Pope Francis is changing the Catechism of the Catholic Church in order to declare that the death penalty is “inadmissible” – in other words, always wrong. It may never be used. The Catechism was already opposed to capital punishment: in 1997 St John Paul II amended its most recent version to declare that the cases in which it was permissible were “very rare, if not practically non-existent”. Now Pope Francis has said that these cases are, in fact, non-existent. He accepts that this is a change to Church teaching, citing it as an example of the “development of doctrine”.

The Holy Father’s initiative has won the support of the vast majority of commentators in the media – and, we suspect, most Catholics. It underlines and expands that central concept of John Paul II, “the inviolability of the person”. And it does so in harmony with evolving concepts of human rights: never before has revulsion at the death penalty been so widespread – even in the United States, where a younger generation of Americans are appalled by the clinical (yet sometimes botched) process of lethal injections.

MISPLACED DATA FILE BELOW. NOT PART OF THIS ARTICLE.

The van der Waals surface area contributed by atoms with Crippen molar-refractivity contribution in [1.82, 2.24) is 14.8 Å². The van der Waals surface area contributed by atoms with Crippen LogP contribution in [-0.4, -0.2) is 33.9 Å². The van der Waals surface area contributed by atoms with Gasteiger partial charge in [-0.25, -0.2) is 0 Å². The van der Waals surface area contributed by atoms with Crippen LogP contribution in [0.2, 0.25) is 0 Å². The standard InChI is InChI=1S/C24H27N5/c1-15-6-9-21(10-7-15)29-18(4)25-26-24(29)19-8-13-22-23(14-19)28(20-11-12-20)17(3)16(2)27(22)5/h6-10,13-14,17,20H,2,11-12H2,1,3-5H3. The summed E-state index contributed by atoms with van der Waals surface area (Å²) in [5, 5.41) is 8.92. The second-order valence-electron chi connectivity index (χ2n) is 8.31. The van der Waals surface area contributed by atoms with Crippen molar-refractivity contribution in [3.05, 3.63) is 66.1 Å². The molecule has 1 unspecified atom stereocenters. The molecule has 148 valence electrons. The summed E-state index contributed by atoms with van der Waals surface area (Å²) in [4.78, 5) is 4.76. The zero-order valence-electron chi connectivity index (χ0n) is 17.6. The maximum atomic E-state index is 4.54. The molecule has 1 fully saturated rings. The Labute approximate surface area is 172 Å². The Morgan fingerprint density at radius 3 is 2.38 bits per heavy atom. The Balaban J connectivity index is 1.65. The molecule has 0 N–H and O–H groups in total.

The support for the Pope’s initiative by orthodox American bishops is significant. Perhaps the most eloquent response has come from Archbishop Jose Gomez of Los Angeles, whose reflections take into account the teaching of previous popes – including Pius XII – that the death penalty is consistent with natural law and the Gospel.

“The Scriptures, along with saints and teachers in the Church’s tradition, justify the death penalty as a fitting punishment for those who commit evil or take another person’s life,” writes Archbishop Gomez. But recently the Church “has come to understand that governments now have the ability to protect society and punish criminals without executing violent offenders”. In an era when “governments now have the ability to protect society and punish criminals without executing violent offenders”, this means that the death penalty is inadmissible.

The archbishop adds that the Catechism is not equating capital punishment with the greater evils of abortion and euthanasia. He also acknowledges that “good people” will disagree with Pope Francis.

It is important to note that these same people already disagreed with John Paul II’s previous amendment of the Catechism, which also represented a development of doctrine. As the then Cardinal Ratzinger noted in 2004, this disagreement did not place them seriously at odds with Christian teaching.

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